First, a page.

Back to the beach with a camera and the correct lens.  I went back early with camera to snap some tortoise pictures. I guess I was too early (9am).  I walked for close to 3.5 miles before I saw the first tortoise! Even though this is Florida, it did get down to 53 degrees the  night before. I guess the tortoises needed to get warmed up a bit! Yeah, I can relate!

Anyway, I got some Tortoise pictures and some other shore life pictures as well.

South Ponte Vedra Beach, FL
South Ponte Vedra Beach, FL (GTM NERR)








Dart on the Beach

Dog on the beach
Dart on the beach at sunrise.

Yesterday morning we went to the beach to watch the sunrise.  I took Dart so he could pose for beach pictures.  The tripod was in the motor home, so I had to do without.  The clouds and colors were great, but most of my pictures are too blurry.  Shortly after I took the picture above, the rain passed overhead and it began to pour.  We weren’t dressed for it and I didn’t have a cover for the camera, so we had to dash back to the car before the sun rose above the horizon.

Dog on the beach
Dart on the beach at sunrise. There are a couple fishing boats on the horizon.
Dog on the beach
Windblown Dart on the beach.

Tonight, I went to the motor home to get the tripod while Regis made dinner.  As I was entering the storage lot, I realized I forgot the keys.  I headed back home and was blocked by an accident.  Route 1 was shut down.  That meant I either had to go out to 95 and loop around or head to A1A on the ocean and go to St. Augustine and then back up route 1.  The second option would take longer but it would be prettier.  The sun was going down, so I was sure to get good views of the ocean and St. Augustine.  That’s the way I went.  Regis probably thought I had been abducted by aliens because it took me at least an hour to get home this round about way.  The plan was to hit the beach again in the morning for sunrise but we are going to do sunset instead!  I still need the tripod.

This is what I came home to.  Regis knows how to make pretty meals.  They also taste great.  I think this skill runs in his family.

Regis cooked this for dinner based on an old Taste of Home recipe. Yum!

In the evening, Dart and I go for a walk around a local lake.  We almost always see bluebirds.  Here is one of the locals we get to see.

Bluebird in St. Augustine.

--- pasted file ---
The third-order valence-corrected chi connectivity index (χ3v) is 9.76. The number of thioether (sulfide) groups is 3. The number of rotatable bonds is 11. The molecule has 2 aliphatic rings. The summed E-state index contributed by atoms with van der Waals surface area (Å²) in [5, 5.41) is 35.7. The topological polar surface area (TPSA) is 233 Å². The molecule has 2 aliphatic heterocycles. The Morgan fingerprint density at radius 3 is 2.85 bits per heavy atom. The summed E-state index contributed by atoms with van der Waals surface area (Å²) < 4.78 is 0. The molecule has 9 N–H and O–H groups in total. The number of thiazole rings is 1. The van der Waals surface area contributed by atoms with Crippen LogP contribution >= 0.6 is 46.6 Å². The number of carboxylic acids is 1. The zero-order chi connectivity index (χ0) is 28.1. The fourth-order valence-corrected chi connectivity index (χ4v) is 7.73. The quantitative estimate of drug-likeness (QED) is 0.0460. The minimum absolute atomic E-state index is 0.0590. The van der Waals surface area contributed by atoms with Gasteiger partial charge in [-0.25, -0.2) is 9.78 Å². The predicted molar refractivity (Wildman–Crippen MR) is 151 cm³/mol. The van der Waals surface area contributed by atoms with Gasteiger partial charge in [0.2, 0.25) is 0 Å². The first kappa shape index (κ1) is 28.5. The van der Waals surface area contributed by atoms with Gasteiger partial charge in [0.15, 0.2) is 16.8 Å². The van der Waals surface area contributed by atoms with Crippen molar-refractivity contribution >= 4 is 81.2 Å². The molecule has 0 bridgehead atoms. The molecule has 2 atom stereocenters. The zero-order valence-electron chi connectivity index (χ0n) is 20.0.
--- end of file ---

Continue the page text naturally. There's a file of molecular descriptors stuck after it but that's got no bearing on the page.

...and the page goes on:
Sometimes, the sprinklers are running and there are a lot of bluebirds, as well as other types of birds, that bathe on the sidewalks in the water spray.  It’s great fun to watch.  There is a large fish that hangs out in the lake.  I see the top of the fish sticking out of the water while it is in the shallows, but whenever I get closer to take a look, he flips around and swims away.  He always makes a great splash but I never get to see him.

Saving a Pelican


Rescued Pelican.
Rescued Pelican.

We headed out to go kayaking on the Guana River today.  The Guana River is located between the ocean and the intracoastal waterway (ICW).  After unloading the kayaks onto the boat ramp, I ran off to the rest room.  On my way back, I saw a pelican hobbling up the boat ramp.  He was entangled in fishing line, a hook, and sinker.  It was wrapped around his wing and was affecting one of his feet since he couldn’t walk properly.  Regis and I set out to catch him and disentangle him from the mess.  Fortunately, a volunteer from the Reserve saw us and came to help.  Regis was the lucky guy in front of the pelican and while the pelican was trying to bite Regis’s arms with his long beak, I snuck up from behind and grabbed him.  I was able to hold him still and Regis grabbed his beak and shut it.  The volunteer had a knife so he cut the fishing line off the bird.  But, the hook was still in his wing.

The volunteer told us he could get something to cut the hook but would need about 5 minutes to get it.  I agreed to hold the bird.  At this point, I was stooped down with the bird between my legs and my arms holding him and his beak shut.  I began to feel things crawling on me and noticed that mites were jumping off the bird onto me and climbing all over my arms and legs.  When they started to crawl under my shorts, I became a little worried.  Regis helped by picking them off as best he could until the volunteer returned.  It was not possible to cut the hook and then push it through because it was stuck in too well.  The guys cut the hook as close to the skin as they could and the pelican will have to live with the tip of the hook embedded in his wing.

After releasing him, the pelican ran off into a corner between a fence and small building located on the dam on the Guana River.  We left to kayak.

If you wish to join us, see the videos below.  The first two videos show fish jumping.  In the last video, you can see some houses in the distance at the beginning of the video.  Those houses are located on the ocean.  There is not much land between the Guana River and the ocean at this point on the river.  Toward the end of the video, you will notice the camera fall and be replaced pretty quickly.  Regis learned from his first video adventure with the kayak to tether the camera to the boat.  When it falls in, it is easier to retrieve then to grope around in the muck looking for it (assuming it isn’t too deep to do that).  Anyway, having the tether worked great.



When we got back, we searched for our pelican friend and found him swimming right in front of all the fisherman.  I have a feeling this pelican will need rescuing on a daily basis!